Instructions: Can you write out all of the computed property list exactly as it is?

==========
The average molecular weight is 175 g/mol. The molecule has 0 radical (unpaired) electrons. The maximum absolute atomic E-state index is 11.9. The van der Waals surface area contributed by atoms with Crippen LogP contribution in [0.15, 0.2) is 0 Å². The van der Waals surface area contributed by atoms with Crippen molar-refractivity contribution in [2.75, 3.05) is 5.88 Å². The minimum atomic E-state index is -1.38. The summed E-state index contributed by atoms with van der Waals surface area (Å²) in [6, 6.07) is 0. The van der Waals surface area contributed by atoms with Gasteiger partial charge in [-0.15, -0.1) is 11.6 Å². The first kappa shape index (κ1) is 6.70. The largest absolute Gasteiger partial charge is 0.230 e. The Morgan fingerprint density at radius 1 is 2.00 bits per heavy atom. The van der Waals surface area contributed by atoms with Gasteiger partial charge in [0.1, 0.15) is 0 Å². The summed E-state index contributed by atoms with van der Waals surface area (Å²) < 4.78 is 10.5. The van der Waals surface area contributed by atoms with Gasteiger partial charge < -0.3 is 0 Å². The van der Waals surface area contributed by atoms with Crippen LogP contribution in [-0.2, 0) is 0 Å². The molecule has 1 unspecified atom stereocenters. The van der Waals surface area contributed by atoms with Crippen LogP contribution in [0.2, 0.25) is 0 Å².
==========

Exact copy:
The average molecular weight is 175 g/mol. The molecule has 0 radical (unpaired) electrons. The maximum absolute atomic E-state index is 11.9. The van der Waals surface area contributed by atoms with Crippen LogP contribution in [0.15, 0.2) is 0 Å². The van der Waals surface area contributed by atoms with Crippen molar-refractivity contribution in [2.75, 3.05) is 5.88 Å². The minimum atomic E-state index is -1.38. The summed E-state index contributed by atoms with van der Waals surface area (Å²) in [6, 6.07) is 0. The van der Waals surface area contributed by atoms with Gasteiger partial charge in [-0.15, -0.1) is 11.6 Å². The first kappa shape index (κ1) is 6.70. The largest absolute Gasteiger partial charge is 0.230 e. The Morgan fingerprint density at radius 1 is 2.00 bits per heavy atom. The van der Waals surface area contributed by atoms with Gasteiger partial charge in [0.1, 0.15) is 0 Å². The summed E-state index contributed by atoms with van der Waals surface area (Å²) < 4.78 is 10.5. The van der Waals surface area contributed by atoms with Gasteiger partial charge < -0.3 is 0 Å². The van der Waals surface area contributed by atoms with Crippen LogP contribution in [-0.2, 0) is 0 Å². The molecule has 1 unspecified atom stereocenters. The van der Waals surface area contributed by atoms with Crippen LogP contribution in [0.2, 0.25) is 0 Å².